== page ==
Tuesday, September 13, 2016

New Bechdel Test: The Hina Test

I have a tendency to rate movies based on a variety of measures. There is the generic good vs. bad, as in, did I enjoy it or was it just boring? I also look at the execution of the cast to the story that is being told. By no means am I an expert. I wouldn’t call myself a critic, per say, but just a person who would like to see certain things in movies: like strong female characters and a diversity of casting. In fairness, this isn’t something that can easily be applied, like the aforementioned Bechdel test, which just requires to female characters to have a conversation that doesn’t just center around a man. In, what I am calling the Hina test, the viewer would really have to assess, on his or her own, whether the two needs are met. I’m going to make this as simple as I can.

The first question of the test: Are there strong female characters in the movie? The definition of this is a woman that doesn’t require a man to save her. That should be simple enough. For example, the Avengers movies would meet this as Scarlet Witch doesn’t need anyone’s help. In a more recent movie, Morgan actually meets this. The main character, played by Kate Mara was a badass, she was self-sufficient.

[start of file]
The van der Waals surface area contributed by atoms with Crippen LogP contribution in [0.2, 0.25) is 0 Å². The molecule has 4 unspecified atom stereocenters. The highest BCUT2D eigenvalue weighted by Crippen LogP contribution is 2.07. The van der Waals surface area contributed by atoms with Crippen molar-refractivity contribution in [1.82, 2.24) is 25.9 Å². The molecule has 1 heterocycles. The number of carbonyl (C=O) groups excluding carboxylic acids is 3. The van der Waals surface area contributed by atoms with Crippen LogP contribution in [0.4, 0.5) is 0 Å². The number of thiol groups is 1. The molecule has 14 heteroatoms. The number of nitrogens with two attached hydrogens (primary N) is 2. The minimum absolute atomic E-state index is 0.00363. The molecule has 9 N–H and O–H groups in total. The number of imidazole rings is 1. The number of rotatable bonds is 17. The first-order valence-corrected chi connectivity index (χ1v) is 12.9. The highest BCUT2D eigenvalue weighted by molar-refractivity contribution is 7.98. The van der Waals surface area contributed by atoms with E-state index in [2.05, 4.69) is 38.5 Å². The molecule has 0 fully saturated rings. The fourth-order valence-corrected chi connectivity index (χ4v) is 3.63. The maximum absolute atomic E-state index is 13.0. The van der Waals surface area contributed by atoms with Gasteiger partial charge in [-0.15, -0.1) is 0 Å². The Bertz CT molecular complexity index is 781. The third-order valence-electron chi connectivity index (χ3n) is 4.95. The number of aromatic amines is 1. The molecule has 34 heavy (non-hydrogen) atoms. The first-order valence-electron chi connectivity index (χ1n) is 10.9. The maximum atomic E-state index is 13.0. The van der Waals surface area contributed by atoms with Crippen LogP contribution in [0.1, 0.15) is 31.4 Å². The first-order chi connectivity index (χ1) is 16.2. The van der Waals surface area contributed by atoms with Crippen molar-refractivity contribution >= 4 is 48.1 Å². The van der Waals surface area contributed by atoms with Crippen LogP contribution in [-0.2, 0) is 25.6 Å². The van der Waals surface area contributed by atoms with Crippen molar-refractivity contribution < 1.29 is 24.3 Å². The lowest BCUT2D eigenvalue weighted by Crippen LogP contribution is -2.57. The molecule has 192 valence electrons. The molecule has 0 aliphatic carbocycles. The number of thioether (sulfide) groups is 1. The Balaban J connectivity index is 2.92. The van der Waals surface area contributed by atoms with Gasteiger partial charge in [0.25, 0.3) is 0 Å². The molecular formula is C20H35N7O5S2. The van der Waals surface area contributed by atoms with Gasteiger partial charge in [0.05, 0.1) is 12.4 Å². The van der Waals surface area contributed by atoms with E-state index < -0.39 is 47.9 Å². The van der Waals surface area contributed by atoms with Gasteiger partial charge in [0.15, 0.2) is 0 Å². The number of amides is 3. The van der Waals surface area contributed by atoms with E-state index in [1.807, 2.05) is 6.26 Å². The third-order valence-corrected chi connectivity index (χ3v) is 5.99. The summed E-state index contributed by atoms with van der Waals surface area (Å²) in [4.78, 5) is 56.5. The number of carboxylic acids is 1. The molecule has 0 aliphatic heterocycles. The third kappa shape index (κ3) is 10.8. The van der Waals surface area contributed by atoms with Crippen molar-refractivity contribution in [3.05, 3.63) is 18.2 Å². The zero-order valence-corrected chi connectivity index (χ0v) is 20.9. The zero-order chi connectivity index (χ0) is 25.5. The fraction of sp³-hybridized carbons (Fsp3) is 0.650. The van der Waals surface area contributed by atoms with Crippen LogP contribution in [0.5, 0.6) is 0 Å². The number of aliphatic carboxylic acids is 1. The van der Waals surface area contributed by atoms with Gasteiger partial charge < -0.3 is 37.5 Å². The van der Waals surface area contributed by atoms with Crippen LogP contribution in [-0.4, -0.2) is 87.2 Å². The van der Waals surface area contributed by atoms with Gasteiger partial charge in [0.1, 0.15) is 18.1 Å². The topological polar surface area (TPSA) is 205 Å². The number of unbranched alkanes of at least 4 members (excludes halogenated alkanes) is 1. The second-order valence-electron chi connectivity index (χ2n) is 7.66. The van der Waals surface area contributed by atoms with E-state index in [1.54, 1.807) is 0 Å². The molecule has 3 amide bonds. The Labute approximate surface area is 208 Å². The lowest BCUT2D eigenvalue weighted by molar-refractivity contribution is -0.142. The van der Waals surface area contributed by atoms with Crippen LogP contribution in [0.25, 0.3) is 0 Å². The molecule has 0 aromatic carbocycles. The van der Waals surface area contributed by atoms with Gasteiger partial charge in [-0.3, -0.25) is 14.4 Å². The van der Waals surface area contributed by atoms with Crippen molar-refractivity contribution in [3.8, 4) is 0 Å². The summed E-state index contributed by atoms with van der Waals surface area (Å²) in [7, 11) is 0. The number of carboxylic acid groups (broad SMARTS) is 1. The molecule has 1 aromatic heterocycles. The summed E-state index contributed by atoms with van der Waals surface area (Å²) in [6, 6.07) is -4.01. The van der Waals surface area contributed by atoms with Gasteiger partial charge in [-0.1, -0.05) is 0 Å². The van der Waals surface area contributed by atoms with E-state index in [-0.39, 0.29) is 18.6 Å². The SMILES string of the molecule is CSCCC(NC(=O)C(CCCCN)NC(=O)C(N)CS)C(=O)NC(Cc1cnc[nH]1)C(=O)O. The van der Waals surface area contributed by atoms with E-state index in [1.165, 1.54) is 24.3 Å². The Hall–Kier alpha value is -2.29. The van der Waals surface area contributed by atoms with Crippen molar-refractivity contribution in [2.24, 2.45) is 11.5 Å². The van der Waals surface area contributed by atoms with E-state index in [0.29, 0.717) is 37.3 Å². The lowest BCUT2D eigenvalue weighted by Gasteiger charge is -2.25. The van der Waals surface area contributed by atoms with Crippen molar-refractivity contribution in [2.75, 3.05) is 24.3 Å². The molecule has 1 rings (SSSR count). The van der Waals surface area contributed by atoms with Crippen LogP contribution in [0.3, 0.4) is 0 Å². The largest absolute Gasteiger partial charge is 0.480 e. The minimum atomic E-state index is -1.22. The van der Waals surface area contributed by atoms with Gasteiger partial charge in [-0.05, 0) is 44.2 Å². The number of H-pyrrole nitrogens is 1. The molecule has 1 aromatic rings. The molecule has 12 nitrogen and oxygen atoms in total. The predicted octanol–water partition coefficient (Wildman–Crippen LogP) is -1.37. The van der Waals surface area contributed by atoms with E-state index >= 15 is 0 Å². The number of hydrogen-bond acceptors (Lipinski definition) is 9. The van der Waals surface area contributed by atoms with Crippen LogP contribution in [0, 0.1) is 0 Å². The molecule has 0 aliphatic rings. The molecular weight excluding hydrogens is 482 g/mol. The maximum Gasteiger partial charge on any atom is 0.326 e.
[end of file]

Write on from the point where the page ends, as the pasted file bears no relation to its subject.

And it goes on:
The second question: Is there diversity in the casting? The definition of this is that the cast is not entirely one color. I don’t know how to say that any other way. I recently watched The Host (which was a Korean horror movie) – that movie would fail because all of the characters except one was Korean. Again, Morgan would pass this test, as the cast was well represented. There is a careful line that needs to be drawn around having diversity and those people not being integral to the plot. This also includes diversity with sexuality, as a sworn #Clexa fan I would be doing a disservice to the cause by not addressing the Bury Your Gays issue that pervades Hollywood. I think that might be harder to assess, but should be taken into consideration when watching movies/TV.

I’m curious what, if anyone, will say to this new test I’ve developed. I think I’ve seen enough movies that these are the two things that are often glaringly missing. Comments or thoughts are always appreciated.

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